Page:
Abstract P085: Screening for Peripheral Artery Disease in Cardiac Rehabilitation
Background Exercise-based cardiac rehabilitation (CR) is proven to benefit patients with cardiovascular disease, and the benefits correlate with the exercise performance achieved. Many patients in CR exercise at levels less than optimal, without obvious cardiac limitations. We hypothesized that occult lower extremity PAD in this population may be a determinant of diminished exercise capacity and reduced benefit obtained from CR.
Study Design In this cross-sectional study of 76 consecutive subjects enrolled in phase II CR, we describe the prevalence of PAD, the utility of screening questionnaires, and the potential impact on improvement in CR.
Results Twenty percent of patients had a low ABI (<0.90) and 5% had a high ABI (>1.40). Thirteen subjects were referred for diagnoses other that coronary disease or myocardial infarction; of these, three had an abnormal ABI. The Edinburgh Claudication Questionnaire was specific but not sensitive for PAD (sensitivity 10.5%, specificity 93.0%, NPV 75.7%, PPV 33.3%). The Walking Impairment Questionnaire did not differentiate patients with or without PAD with regard to walking distance (70.6 vs. 66.0, p=0.66), speed (44.1 vs. 50.7, p=0.31) or symptoms (86.6 vs. 89.5, p=0.35). Importantly, a modified Gardner protocol (2 mph, 0% grade, max = 10’) was of limited sensitivity to detect PAD (sensitivity 10.5%, specificity 91.2%, NPV 75.4%, PPV 28.6%). Fifty subjects completed CR (35 with normal ABI). Exercise improvement was greater (+2.3 vs. +1.5 METS, p=0.044) in those with normal ABI vs. those with abnormal ABI.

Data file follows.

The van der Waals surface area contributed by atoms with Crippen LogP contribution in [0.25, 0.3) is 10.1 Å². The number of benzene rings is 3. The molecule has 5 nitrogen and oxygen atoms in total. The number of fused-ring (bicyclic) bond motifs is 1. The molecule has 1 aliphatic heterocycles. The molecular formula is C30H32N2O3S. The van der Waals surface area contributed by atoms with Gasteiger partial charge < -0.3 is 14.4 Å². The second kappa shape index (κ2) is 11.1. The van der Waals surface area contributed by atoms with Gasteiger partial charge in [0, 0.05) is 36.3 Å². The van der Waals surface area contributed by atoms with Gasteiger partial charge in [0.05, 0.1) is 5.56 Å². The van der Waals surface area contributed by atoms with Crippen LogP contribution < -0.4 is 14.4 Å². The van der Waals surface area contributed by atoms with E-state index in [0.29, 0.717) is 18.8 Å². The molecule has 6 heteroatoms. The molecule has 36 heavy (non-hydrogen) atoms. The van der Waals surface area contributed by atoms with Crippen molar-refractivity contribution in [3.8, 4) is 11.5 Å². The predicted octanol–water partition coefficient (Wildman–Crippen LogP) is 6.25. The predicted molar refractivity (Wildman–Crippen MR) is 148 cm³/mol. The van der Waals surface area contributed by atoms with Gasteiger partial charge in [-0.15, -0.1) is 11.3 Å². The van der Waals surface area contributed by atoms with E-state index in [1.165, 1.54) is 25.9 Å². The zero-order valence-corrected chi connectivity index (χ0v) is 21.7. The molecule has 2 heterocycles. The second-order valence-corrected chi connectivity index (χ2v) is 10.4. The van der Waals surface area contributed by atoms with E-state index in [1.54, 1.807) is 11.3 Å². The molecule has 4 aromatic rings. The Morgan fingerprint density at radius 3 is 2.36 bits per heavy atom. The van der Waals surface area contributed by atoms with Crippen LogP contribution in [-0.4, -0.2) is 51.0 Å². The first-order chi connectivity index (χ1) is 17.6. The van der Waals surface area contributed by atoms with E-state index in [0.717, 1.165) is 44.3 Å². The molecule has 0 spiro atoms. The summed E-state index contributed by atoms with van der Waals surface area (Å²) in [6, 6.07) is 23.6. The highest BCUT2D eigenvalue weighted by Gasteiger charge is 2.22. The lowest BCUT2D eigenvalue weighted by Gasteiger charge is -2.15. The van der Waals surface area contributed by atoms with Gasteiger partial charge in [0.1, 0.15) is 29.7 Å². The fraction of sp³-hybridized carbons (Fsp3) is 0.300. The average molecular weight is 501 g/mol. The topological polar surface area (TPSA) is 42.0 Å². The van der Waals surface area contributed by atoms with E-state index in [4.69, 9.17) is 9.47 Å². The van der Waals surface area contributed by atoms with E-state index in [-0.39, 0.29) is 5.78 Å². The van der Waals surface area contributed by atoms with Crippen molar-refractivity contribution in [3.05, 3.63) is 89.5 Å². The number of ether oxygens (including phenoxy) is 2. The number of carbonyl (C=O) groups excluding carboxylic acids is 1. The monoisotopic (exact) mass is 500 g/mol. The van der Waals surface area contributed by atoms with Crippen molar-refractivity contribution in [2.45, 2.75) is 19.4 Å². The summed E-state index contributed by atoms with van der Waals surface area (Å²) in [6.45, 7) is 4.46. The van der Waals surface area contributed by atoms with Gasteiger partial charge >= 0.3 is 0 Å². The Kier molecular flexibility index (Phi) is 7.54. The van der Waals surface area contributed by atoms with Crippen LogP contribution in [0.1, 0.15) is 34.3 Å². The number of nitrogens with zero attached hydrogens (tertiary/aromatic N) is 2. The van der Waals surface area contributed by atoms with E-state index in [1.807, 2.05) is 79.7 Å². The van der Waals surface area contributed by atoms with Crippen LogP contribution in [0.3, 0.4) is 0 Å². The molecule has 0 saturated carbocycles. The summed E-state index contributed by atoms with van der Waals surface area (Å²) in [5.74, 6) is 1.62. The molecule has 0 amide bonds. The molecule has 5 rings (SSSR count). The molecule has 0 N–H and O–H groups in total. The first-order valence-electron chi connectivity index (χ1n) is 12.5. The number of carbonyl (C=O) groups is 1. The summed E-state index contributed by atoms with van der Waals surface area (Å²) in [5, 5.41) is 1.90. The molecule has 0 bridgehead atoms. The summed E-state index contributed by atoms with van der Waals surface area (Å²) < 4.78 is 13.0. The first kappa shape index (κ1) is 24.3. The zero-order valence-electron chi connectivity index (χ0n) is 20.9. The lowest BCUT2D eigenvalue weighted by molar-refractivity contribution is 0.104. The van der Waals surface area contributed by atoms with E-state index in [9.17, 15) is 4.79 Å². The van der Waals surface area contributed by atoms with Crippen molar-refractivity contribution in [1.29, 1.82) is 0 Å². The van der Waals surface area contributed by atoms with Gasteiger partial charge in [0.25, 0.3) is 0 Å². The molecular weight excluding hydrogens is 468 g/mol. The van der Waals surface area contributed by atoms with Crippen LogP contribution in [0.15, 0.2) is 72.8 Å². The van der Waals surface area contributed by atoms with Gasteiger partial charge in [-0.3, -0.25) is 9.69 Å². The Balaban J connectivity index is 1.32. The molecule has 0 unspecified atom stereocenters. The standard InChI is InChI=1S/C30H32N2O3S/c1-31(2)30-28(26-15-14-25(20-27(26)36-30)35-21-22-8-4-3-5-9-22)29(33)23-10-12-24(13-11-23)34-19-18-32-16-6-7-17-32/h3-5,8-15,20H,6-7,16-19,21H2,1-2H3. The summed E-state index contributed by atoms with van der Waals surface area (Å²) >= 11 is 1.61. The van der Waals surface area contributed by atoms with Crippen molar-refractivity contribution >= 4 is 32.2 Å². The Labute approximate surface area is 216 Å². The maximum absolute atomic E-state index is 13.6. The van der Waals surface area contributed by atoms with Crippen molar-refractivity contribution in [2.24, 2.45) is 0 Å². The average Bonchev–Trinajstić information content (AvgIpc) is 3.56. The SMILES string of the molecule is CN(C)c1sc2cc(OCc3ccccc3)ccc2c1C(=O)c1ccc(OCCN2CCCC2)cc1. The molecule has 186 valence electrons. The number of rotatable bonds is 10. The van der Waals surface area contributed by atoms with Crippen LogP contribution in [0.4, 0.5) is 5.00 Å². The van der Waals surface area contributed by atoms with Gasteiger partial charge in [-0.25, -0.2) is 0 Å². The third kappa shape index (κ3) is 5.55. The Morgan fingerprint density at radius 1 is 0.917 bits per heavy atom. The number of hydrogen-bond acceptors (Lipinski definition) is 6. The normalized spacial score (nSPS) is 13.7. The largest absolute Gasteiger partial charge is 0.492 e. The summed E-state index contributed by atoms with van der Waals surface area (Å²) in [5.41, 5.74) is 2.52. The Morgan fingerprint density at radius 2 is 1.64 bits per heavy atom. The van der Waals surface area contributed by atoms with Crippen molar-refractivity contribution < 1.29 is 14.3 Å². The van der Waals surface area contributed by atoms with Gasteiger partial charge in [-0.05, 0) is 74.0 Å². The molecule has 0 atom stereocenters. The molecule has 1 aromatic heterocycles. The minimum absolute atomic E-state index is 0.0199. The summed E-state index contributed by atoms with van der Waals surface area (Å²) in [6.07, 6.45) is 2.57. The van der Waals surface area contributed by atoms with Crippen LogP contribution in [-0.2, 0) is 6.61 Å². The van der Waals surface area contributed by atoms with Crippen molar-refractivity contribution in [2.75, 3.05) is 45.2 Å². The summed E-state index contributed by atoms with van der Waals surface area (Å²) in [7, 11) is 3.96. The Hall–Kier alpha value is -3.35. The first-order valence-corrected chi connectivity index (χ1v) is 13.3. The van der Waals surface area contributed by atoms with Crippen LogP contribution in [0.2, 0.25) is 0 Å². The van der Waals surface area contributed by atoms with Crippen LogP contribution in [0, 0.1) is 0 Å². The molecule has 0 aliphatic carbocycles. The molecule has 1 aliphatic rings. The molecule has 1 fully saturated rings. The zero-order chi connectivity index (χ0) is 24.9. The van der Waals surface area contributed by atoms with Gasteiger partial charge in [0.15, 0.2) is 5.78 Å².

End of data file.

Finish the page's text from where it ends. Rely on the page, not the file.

Conclusions PAD is common in patients in phase II CR, and is seldom detected by standard screening questionnaires. In this population lower extremity PAD does not appear to impair low level activity but significantly impacts exercise improvement, preventing patients from getting the full benefit of their exercise prescriptions.
- © 2013 by American Heart Association, Inc.